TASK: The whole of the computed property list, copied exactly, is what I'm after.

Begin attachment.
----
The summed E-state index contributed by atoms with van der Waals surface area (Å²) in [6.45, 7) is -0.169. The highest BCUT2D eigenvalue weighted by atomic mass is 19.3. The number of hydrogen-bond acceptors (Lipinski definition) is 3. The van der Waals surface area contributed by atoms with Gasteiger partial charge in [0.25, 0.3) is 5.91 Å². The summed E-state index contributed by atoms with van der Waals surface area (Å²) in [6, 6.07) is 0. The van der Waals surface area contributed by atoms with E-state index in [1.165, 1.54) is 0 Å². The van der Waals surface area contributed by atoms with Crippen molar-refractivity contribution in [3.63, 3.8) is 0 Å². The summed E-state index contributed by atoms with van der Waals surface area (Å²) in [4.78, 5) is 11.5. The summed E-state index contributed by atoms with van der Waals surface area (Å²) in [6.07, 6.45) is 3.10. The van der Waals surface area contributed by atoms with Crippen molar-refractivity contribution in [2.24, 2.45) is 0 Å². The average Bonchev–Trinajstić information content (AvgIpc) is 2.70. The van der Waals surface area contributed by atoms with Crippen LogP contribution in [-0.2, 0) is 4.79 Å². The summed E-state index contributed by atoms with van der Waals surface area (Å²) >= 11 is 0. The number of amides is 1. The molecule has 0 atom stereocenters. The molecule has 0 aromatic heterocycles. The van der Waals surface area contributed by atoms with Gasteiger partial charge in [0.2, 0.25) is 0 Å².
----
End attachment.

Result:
The summed E-state index contributed by atoms with van der Waals surface area (Å²) in [6.45, 7) is -0.169. The highest BCUT2D eigenvalue weighted by atomic mass is 19.3. The number of hydrogen-bond acceptors (Lipinski definition) is 3. The van der Waals surface area contributed by atoms with Gasteiger partial charge in [0.25, 0.3) is 5.91 Å². The summed E-state index contributed by atoms with van der Waals surface area (Å²) in [6, 6.07) is 0. The van der Waals surface area contributed by atoms with E-state index in [1.165, 1.54) is 0 Å². The van der Waals surface area contributed by atoms with Crippen molar-refractivity contribution in [3.63, 3.8) is 0 Å². The summed E-state index contributed by atoms with van der Waals surface area (Å²) in [4.78, 5) is 11.5. The summed E-state index contributed by atoms with van der Waals surface area (Å²) in [6.07, 6.45) is 3.10. The van der Waals surface area contributed by atoms with Crippen molar-refractivity contribution in [2.24, 2.45) is 0 Å². The average Bonchev–Trinajstić information content (AvgIpc) is 2.70. The van der Waals surface area contributed by atoms with Crippen LogP contribution in [-0.2, 0) is 4.79 Å². The summed E-state index contributed by atoms with van der Waals surface area (Å²) >= 11 is 0. The number of amides is 1. The molecule has 0 atom stereocenters. The molecule has 0 aromatic heterocycles. The van der Waals surface area contributed by atoms with Gasteiger partial charge in [0.2, 0.25) is 0 Å².